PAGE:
A Georgia woman this week admitted to her role in buying a gun for a known gang member later used in killing a 29-year-old Omaha police officer.
Jalita Jenera Johnson, 26, of Jonesboro, pleaded guilty to lying during the purchase of a gun Wednesday before U.S. District Judge Eleanor L. Ross in an Atlanta federal court.
In April, Johnson bought a Glock pistol, 50 round drum magazine and ammunition from Arrowhead Pawn Shop in Jonesboro, Georgia for her boyfriend Marcus Wheeler, a known gang member, drug dealer and convicted felon.
Wheeler later used the gun in a shootout with members of the Omaha Police Department’s fugitive task force that left Det. Kerrie Orozco dead just hours from completing her last shift before taking maternity leave. Wheeler later died from wounds received in the gunfight.
The day of Orozco’s funeral was originally the due date for her baby, Olivia Ruth, who was born three months premature.
“Laws which prevent convicted felons from buying guns are designed to protect the public,” said U.S. Attorney John Horn in a statement. “This defendant helped a convicted felon circumvent those laws. The tragic consequences and loss of life in this case reinforces the reason we have such strict laws in place.”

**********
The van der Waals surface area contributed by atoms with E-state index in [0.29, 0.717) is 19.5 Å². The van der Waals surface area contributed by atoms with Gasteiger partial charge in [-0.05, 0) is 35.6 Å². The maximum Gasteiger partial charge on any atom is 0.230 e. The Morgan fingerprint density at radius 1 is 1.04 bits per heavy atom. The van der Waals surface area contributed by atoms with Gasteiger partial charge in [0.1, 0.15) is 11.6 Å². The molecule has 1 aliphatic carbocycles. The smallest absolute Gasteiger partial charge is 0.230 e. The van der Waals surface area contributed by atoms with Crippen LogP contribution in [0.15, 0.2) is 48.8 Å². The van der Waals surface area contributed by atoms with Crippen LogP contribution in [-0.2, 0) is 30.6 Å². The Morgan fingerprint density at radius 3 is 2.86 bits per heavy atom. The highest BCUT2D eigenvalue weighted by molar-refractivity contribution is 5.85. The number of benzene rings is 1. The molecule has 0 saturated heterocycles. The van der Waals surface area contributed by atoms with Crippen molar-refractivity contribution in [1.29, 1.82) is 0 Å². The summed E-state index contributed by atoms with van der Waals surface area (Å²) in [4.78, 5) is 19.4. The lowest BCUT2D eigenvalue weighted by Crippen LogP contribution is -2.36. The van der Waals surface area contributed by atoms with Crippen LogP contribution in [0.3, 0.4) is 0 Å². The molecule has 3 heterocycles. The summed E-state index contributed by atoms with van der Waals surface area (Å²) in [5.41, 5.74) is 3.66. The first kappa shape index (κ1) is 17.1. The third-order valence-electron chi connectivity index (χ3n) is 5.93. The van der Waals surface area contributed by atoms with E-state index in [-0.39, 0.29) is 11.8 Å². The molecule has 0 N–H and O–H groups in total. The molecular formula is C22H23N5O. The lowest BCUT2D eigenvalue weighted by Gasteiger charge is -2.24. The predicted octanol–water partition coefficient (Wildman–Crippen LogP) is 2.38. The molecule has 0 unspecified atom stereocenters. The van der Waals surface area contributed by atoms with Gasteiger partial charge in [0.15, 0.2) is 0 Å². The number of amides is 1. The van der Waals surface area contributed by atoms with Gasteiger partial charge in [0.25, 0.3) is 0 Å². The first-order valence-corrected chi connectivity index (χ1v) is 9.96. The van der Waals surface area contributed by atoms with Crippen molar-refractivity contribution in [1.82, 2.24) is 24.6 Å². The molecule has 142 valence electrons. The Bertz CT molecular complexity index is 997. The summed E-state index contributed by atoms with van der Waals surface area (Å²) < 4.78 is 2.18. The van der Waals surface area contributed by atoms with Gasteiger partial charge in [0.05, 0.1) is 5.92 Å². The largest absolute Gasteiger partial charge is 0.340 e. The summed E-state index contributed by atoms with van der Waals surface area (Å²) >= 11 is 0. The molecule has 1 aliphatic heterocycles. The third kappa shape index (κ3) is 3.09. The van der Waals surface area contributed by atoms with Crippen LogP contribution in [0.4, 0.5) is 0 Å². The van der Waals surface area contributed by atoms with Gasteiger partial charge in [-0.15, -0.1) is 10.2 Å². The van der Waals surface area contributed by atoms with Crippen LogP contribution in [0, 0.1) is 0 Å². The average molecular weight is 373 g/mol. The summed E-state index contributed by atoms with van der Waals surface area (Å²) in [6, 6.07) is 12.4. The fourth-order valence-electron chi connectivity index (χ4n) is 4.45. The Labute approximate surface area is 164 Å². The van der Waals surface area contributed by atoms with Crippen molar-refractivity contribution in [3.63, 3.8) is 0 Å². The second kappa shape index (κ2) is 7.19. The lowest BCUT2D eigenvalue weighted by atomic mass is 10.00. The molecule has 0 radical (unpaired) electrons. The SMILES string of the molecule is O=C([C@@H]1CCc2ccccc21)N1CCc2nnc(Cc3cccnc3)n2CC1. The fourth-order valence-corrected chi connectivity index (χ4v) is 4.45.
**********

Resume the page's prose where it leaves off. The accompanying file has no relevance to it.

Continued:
According to Horn, Johnson purchased the gun used in the shootout under her name with money provided by Wheeler, lying on Bureau of Alcohol, Tobacco, Firearms and Explosives paperwork in an illegal straw buy. On the paperwork, she affirmed the pistol would be hers, when in actuality it was bought for Wheeler who – after spending five years in federal prison on drug charges – was a prohibited firearms possessor.
In the days immediately after Orozco’s death, gun control groups blamed Georgia’s gun laws for Wheeler’s illegal firearm, despite the fact Johnson’s purchase was a clear violation of existing federal law.
“It is unacceptable that once again, a police officer has been killed with an illegal gun from Georgia – a state that last year catered to the gun lobby’s agenda by weakening its already lax gun laws,” read a statement issued by Everytown for Gun Safety in July. “These are the same laws that the gun lobby is now trying to force on other states nationwide.”
Sentencing for Johnson is scheduled for November in front of Judge Ross, who began her legal career as an Assistant District Attorney in Tarrant County, Texas.
Jennifer Cruz contributed to this story.